Review: ‘Slow Horses’ season 2 proves the old-school spy series is still full of surprises

Image via Apple
Image via Apple

Dickie Bow (Phil Davis) surveyed passing traffic. Out of the game and under the radar, decades had passed since he had meant anything to anyone. That is, until a man emerged from the crowd, bringing back memories from a past best forgotten. So begins season 2 of Slow Horses on Apple, as Jackson Lamb and his team take a deep dive into the world of Russian sleeper agents. 

Based on the books by Mick Herron, this fledgling spy series garnered untold amounts of attention when it premiered earlier this year. Helmed by James Hawes (Snowpiercer) and headlined by Gary Oldman, alongside Jack Lowden and Kristin Scott Thomas – season one proved to be a smash hit Apple original.  

With this sophomore effort, audiences can look forward to more of the same, as a Cold War sleeper cell is reactivated for nefarious reasons. Protest marches, high-level covert meetings, and a little bit of biplane aerobatics await those willing to dive in for a second time. Using Herron’s source material and Oldman’s immersive performance as a jumping-off point, Slow Horses proves just as engaging this time round.  

With old hands Catherine Standish (Saskia Reeves), Min Harper (Dustin Demri-Burns) and the consistently polite Roddy Ho (Christopher Chung) on hacking duties – this solid gold ensemble delivers yet another slice of sordid old school espionage. Alongside newbies Shirley Dander (Aimee-Ffion Edwards) and Marcus Longridge (Kadiff Kirwan) – audiences are soon shooting around London beside these clandestine operatives.  

With Armando Iannucci’s regular collaborator Will Smith on script duties, this contemporary thriller is packed full of caustic putdowns and poetic vulgarity – mainly pouring from the mouth of Lamb as he dresses down his unruly charges. Not only maintaining his reputation as a hygienically challenged maverick, but ensuring that Slough House keeps functioning in his perpetual absence. 

Beyond that, this slickly-produced sequel takes great pleasure in deviations, taking both Oldman’s Lamb and Lowden’s River Cartwright off into uncharted waters. From far-flung locales like the Cotswolds, through to backwater public houses around London – no expense has been spared when it comes to upping the ante for the gripping follow-up.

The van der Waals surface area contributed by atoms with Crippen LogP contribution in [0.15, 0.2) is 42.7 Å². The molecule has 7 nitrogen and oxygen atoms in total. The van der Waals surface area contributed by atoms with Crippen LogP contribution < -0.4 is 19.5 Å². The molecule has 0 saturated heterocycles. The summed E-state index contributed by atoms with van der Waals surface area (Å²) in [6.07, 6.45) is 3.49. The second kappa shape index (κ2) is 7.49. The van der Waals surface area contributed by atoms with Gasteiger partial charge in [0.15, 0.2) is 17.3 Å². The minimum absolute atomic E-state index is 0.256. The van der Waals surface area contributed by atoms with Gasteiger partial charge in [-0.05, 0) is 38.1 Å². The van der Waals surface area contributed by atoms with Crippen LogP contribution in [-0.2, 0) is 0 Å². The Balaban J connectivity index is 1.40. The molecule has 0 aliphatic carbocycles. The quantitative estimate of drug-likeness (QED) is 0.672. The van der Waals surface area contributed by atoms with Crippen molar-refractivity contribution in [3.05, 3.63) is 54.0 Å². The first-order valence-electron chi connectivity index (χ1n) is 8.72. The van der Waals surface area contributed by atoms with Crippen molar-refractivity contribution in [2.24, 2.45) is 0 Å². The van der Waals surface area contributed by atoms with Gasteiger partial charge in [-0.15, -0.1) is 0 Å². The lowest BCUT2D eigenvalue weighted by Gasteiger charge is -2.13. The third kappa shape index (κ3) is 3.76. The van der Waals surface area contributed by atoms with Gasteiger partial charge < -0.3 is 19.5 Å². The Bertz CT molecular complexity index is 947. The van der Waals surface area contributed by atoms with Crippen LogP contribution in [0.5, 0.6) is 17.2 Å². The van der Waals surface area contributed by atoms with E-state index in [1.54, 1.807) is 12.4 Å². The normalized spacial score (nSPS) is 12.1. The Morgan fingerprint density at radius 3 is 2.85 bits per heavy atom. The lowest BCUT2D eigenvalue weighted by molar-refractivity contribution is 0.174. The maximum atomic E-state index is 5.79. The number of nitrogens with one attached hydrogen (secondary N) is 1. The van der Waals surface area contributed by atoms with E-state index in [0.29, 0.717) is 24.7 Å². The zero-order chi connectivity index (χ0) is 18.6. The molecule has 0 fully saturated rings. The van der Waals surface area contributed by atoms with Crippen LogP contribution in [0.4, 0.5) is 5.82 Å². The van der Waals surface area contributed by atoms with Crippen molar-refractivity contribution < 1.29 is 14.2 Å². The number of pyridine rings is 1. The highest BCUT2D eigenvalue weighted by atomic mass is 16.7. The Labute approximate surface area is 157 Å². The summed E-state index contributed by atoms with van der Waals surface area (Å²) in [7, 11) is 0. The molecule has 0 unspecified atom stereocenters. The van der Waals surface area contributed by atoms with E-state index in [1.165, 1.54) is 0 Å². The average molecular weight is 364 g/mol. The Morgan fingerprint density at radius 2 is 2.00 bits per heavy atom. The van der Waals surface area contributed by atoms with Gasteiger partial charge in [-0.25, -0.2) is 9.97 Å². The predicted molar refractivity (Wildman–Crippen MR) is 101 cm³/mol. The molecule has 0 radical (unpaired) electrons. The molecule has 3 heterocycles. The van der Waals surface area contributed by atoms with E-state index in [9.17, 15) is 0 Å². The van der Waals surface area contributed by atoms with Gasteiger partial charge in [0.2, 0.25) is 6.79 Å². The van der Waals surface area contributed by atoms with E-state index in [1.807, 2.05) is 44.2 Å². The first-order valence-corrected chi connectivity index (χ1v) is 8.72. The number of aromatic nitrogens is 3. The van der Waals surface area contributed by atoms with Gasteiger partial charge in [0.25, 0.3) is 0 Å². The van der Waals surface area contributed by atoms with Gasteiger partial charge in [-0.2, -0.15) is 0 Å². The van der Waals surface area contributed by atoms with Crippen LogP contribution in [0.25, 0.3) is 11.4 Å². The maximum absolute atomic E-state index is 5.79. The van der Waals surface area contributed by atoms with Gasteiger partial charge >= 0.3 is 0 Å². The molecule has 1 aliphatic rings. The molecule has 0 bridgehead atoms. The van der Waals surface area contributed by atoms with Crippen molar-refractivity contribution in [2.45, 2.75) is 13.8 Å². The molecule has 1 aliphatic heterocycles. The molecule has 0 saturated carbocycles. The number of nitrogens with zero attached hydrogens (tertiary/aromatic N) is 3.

Image via Apple
Image via Apple

This time around, Scott Thomas’ Diana Taverner might play a less integral role in proceedings, but nonetheless it remains a real pleasure to see her opposite Oldman onscreen. There is nothing better for audiences than feeling they are in safe hands, which in the case of these two acting legends goes without saying.  

Whether Lamb is negotiating for funding or reminding Diana that poaching his team is below the belt, their chemistry in character is undeniable, and gives this show real kudos. It should also be noted that this time around Lowden carries much of the show, while Oldman continues to be an understated bedrock upon which Slow Horses can rely.  

Solid support also comes from Dustin Demri Burns and Rosalind Eleazar, as they are able to explore their dynamic more deeply away from the team. Both Min and Louisa are given more screen time, as well as a completely separate narrative, meaning that this story really benefits from multiple threads all running simultaneously.  

Elsewhere, both Adrian Rawlins (Harry Potter), Catherine McCormack (Temple) and Phil Davis (Trying) give the smaller elements real substance – playing their parts to perfection as some unsavory individuals start trying to shut Cartwright and company down – either over drinks in a backwater flop house or whilst sharing Chardonnay al fresco during polite conversation.      

Wherever audiences choose to look during this Apple original, there is no denying the quality in front of and behind the camera. Benefiting hugely from a reality shaped by genuine London locations, Slow Horses smacks of authenticity, whilst Oldman and his cohorts really get beneath the skin of these characters. 

Despicable yet charming, this second season is eloquently plotted and flies by at speed, while Mick Jagger’s theme tune only serves to cement its already unique identity. Beyond the undercover shenanigans and aging relics left over from a bygone era, what this sophomore season has confirmed is simply that Slow Horses season one was no fluke. A fact Apple clearly agrees on since seasons 3 and 4 are already in the works, something which will have you believe Jackson Lamb is only getting warmed up.    

Review: 'Slow Horses' season 2 proves that this Apple original spy series is full of surprises
Great

Back for a second season, old-school espionage series 'Slow Horses' proves to be another home run for Apple. Building on solid performances from a solid ensemble cast, this sophomore effort sees Jackson Lamb tackle some ghosts of his own.